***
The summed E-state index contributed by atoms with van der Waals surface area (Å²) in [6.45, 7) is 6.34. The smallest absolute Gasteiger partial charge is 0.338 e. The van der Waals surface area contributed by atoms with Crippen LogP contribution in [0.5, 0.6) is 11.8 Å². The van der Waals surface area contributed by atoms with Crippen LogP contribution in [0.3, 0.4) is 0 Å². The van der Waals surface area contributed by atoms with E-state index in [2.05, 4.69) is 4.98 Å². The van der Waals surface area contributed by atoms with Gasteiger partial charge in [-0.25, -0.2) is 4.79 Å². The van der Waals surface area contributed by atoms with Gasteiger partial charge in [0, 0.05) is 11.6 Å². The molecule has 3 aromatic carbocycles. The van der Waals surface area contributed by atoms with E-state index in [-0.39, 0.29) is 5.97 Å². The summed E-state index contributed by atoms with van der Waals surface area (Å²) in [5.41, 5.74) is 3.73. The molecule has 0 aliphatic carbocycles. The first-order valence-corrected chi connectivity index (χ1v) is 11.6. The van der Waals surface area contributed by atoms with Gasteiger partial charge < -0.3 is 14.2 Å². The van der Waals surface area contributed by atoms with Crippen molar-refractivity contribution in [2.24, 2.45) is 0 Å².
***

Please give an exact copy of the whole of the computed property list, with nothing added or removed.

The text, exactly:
The summed E-state index contributed by atoms with van der Waals surface area (Å²) in [6.45, 7) is 6.34. The smallest absolute Gasteiger partial charge is 0.338 e. The van der Waals surface area contributed by atoms with Crippen LogP contribution in [0.5, 0.6) is 11.8 Å². The van der Waals surface area contributed by atoms with Crippen LogP contribution in [0.3, 0.4) is 0 Å². The van der Waals surface area contributed by atoms with E-state index in [2.05, 4.69) is 4.98 Å². The van der Waals surface area contributed by atoms with Gasteiger partial charge in [-0.25, -0.2) is 4.79 Å². The van der Waals surface area contributed by atoms with Gasteiger partial charge in [0, 0.05) is 11.6 Å². The molecule has 3 aromatic carbocycles. The van der Waals surface area contributed by atoms with E-state index in [-0.39, 0.29) is 5.97 Å². The summed E-state index contributed by atoms with van der Waals surface area (Å²) in [5.41, 5.74) is 3.73. The molecule has 0 aliphatic carbocycles. The first-order valence-corrected chi connectivity index (χ1v) is 11.6. The van der Waals surface area contributed by atoms with Gasteiger partial charge < -0.3 is 14.2 Å². The van der Waals surface area contributed by atoms with Crippen molar-refractivity contribution in [2.24, 2.45) is 0 Å².